Friday, June 25, 2010

Who Are We, If Not For Our Addictions?

I had my first taste of alcohol at the tender age of 14. I had been invited to a sleepover at a friend's house. Her parents let all the other parents know they would be there but instead they blew out of town, leaving us with unfettered and pre-approved access to the freakishly large bar which inhabited approximately two-thirds of their family room.  It was stocked with a veritable cornucopia of liquor, in mass quantities.

We took turns behind the bar, taking orders, mixing drinks, pretending like we knew what we were doing. Most of the girls were drinking the ever popular slow gin fizz or Texaco tanker sized glasses of Reunite White Zinfandel, the signature drink for young girls on the south side of Oklahoma City. I opted for a blend of Coke and Jim Beam Bourbon. Boys were there too. My friend was new to the school but apparently had wasted no time in getting to know people. She was, shall we say, experienced beyond her years.

By 8:30 in the evening, people were puking in her front yard, boys and girls were kissing in closets and our hostess was, I kid you not, calling local radio DJ's and asking them to come over when their shift ended to have sex with her.  She promised them sex and a box of donuts, you know, just in case the sex wasn't enough.

As was usually the case for me, I placed myself in the parental role. It was an inebriated version of a parent, doing the best I could to make sure my friends were all safe and protected. I had witnessed first hand what drugs and alcohol can do to an already fucked up kid and I wasn't about to let anything happen to my group of unsuspecting friends.  When the boys introduced drugs and fights to the evening's itinerary, I took steps to remove the boys and the drugs from the property. I can't remember if I threatened to call the police or my three bad ass big brothers but suffice it to say, the boys left.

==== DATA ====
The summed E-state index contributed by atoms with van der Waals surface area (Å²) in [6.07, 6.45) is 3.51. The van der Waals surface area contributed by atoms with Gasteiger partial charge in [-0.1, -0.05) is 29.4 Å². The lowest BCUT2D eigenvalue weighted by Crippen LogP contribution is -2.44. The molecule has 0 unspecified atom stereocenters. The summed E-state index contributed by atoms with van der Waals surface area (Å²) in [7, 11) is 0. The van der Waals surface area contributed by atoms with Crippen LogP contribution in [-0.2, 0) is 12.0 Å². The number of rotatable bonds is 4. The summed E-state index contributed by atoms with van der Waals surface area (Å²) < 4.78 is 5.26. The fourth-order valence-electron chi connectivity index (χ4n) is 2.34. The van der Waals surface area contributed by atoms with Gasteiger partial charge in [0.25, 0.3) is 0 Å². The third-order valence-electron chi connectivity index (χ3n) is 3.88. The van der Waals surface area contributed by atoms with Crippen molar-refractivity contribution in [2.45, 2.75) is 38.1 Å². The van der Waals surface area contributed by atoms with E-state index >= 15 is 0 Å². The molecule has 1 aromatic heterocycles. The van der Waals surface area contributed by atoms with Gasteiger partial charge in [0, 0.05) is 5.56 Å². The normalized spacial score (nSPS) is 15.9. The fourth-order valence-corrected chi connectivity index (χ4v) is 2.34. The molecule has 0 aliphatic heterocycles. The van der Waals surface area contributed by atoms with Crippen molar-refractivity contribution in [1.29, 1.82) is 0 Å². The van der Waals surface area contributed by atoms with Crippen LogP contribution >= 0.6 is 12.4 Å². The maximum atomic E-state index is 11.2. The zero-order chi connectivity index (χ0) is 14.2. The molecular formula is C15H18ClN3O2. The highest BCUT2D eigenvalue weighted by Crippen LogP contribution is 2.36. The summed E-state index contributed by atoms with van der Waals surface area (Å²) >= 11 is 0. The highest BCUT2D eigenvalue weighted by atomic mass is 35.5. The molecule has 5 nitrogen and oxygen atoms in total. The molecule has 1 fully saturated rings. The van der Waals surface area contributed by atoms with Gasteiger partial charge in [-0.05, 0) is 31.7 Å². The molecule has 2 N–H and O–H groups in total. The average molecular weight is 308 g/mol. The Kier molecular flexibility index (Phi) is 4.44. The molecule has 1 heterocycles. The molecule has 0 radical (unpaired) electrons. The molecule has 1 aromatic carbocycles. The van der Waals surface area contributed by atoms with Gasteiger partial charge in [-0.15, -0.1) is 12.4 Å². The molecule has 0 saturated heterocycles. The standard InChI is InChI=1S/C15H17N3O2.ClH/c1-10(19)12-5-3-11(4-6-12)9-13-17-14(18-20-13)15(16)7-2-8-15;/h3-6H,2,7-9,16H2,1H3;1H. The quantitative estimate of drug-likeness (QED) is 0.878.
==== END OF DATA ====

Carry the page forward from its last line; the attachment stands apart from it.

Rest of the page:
One by one, we all piled into our girlfriend's bedroom and systematically passed out. By the time I got there, it looked like a scene from the civil war.  Bodies were thrown about, contorted into unnatural looking positions as if they had  been gutted and left to die. I found an open spot in her bed, crawling in and burying myself under the covers, hoping I too would be blessed with the gift of unconsciousness. But it was not to be.

The room began to spin out of control, closing my eyes made it worse. I tried to focus on an object across the room.  "Make it stop", I pleaded with God - promising to never, ever allow liquor to pass across my lips again.  Just make this go away so I can get some sleep.  Then the wave of nausea hit me so hard, I barely had time to react. Like one of  those cartoon characters who turn to gel and ooze across the floor, I made my way to the bathroom where I would spend the rest of the night with my head propped against the cool, white surface of  my new best friend.

At some point, the wrenching did stop but to this day, I can't smell Jim Beam without feeling a little queasy.

(To be Continued.....)

1 comment:

  1. That's quite a story! I'm following so I can see where it goes! (found you on the friday follow moms over 40+) Dawn


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